- @PeacockEsq @Clevy_Law @caliorg We have a couple of options. There is a self-publishing platform powered by Pressbo… https://t.co/1aFKPohnE9 in reply to PeacockEsq 09:53:35, 2020-06-22
- RT @GoogleForEdu: To support the millions of educators, we’re announcing #TeachFromHome — resources to help remote teaching. 23:11:54, 2020-06-22
Any time you have a VPC, you’ll likely need some way to gain access to the resources within the VPC from your local box. Typically, the way to do that is to run a bastion (or jumpbox) which you and your team can SSH into. The downside is that you are exposing an entry point into your network that is accessible by multiple people and running 24×7. And depending on how you manage permissions, you may not be able to restrict access to the box via IAM. Obviously, this is not ideal.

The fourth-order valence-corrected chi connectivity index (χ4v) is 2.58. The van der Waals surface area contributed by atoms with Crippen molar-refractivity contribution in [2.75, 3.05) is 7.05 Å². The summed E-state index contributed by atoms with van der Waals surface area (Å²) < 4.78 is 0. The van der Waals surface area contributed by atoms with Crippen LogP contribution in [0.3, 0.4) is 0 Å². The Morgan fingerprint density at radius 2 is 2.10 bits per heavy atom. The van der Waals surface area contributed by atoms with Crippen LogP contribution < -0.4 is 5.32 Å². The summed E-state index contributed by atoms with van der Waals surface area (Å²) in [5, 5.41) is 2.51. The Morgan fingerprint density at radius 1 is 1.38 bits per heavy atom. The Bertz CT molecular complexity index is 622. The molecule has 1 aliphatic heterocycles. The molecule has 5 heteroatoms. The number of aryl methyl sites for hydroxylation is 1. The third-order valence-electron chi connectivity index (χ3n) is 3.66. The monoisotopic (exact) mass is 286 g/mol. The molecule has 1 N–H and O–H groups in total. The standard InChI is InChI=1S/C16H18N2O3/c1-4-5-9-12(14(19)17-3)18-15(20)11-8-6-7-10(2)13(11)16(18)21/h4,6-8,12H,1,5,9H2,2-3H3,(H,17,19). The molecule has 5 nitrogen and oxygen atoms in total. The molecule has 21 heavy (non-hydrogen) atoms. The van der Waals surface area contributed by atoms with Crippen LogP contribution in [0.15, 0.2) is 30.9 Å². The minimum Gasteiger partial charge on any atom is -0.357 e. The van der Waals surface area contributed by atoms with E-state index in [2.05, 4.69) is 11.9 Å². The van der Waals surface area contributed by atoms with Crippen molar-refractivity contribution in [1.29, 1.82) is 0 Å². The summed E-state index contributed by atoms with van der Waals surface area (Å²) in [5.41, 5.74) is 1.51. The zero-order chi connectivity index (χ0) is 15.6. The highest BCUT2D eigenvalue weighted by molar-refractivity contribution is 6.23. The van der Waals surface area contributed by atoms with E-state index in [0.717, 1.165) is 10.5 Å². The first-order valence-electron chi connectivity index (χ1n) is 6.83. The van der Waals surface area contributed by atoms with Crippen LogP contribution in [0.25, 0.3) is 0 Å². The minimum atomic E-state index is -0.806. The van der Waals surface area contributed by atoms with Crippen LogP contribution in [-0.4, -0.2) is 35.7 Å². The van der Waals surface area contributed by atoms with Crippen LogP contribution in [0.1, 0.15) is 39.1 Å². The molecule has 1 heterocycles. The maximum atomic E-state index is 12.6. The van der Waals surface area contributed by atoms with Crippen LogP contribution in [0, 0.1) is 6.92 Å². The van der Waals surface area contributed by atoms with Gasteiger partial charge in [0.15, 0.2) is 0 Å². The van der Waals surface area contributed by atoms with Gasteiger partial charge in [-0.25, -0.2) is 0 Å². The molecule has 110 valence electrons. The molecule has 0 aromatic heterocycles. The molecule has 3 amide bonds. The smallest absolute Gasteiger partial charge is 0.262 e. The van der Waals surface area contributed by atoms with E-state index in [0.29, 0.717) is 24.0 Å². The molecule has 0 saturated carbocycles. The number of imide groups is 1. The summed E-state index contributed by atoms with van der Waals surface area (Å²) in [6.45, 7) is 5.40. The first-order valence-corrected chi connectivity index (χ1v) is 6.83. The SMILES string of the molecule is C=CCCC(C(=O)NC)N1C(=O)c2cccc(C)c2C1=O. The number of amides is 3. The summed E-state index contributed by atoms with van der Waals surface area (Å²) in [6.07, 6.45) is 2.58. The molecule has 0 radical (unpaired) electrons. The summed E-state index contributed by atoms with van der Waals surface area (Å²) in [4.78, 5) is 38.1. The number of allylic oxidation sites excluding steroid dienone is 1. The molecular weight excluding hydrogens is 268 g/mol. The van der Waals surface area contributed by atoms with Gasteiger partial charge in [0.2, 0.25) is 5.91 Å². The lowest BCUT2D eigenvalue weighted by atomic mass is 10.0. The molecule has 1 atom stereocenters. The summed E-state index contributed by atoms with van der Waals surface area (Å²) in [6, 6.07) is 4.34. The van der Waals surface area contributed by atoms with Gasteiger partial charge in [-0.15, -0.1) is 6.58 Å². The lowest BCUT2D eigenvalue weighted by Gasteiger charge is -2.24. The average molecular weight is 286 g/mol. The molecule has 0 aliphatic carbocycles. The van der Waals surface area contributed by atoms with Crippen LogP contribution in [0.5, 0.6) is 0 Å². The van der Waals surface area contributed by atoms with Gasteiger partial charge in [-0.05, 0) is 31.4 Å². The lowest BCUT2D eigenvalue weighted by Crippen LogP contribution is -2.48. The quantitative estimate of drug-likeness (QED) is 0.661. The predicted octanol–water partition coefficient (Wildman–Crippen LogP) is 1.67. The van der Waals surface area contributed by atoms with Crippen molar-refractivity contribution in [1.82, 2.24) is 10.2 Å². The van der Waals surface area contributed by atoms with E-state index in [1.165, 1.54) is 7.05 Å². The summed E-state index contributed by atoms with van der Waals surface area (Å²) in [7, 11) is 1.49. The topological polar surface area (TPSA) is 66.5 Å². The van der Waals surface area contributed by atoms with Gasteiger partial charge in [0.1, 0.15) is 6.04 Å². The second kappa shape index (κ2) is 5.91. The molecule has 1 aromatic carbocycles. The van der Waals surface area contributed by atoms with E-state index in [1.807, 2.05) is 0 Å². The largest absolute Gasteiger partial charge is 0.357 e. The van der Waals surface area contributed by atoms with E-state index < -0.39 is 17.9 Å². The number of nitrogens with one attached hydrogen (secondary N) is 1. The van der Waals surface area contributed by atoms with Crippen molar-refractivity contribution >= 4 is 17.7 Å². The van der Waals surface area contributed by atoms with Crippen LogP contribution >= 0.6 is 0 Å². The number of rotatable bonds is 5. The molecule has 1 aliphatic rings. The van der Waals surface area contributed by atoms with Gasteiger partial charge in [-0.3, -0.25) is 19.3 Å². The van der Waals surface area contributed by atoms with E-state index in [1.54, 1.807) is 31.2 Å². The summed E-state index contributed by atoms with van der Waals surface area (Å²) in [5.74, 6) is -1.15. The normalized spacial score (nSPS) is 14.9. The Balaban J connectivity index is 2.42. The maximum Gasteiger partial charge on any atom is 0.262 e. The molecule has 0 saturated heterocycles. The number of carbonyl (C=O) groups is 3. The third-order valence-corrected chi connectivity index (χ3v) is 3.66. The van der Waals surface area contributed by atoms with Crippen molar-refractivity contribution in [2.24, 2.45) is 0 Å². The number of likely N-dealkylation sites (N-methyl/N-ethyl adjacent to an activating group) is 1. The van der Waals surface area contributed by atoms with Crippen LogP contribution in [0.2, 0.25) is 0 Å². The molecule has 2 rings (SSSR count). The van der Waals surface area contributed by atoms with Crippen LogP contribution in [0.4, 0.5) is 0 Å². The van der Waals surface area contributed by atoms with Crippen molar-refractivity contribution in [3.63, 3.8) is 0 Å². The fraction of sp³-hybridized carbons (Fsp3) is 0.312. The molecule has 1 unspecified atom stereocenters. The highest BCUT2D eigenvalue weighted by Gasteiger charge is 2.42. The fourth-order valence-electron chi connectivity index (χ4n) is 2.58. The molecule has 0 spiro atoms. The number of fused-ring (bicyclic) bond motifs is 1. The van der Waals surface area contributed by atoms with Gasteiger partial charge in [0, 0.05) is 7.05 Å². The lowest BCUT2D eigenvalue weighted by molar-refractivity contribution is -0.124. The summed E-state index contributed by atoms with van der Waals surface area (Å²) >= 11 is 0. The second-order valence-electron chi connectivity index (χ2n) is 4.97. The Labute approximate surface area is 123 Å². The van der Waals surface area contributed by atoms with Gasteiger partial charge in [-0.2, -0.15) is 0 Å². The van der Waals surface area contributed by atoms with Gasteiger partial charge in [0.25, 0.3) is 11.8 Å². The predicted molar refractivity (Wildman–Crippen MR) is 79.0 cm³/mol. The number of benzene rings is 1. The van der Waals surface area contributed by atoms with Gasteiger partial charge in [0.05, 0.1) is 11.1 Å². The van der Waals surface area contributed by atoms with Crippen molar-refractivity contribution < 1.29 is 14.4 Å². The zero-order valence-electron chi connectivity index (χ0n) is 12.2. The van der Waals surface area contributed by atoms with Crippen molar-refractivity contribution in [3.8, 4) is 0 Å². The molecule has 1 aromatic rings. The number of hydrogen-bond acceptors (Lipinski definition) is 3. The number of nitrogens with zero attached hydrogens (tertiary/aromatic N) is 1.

Luckily, we have Fargate.
With Fargate, we no longer need to maintain permanent bastion instances—we can create bastions when needed and tear them down when no longer in use. We can lock down bastion instances to an individual user both in terms of SSH keys and IP address. And we can restrict access via IAM to both the API used to manage bastions and to which SSH keys are used to log into an instance.
All in all, we save on infrastructure spend while reducing our attack surface.
This looks like an intriguing solution to a problem that has bothered me for years. Running sshd provides an attack surface for bad actors just because it’s there. Ideally you should never expose the ssh port to the public network, even if it is well secured. Bastion hosts are a well known solution to this but one that is often not implemented for one reason or another. Turning it inot a service seems like a good idea.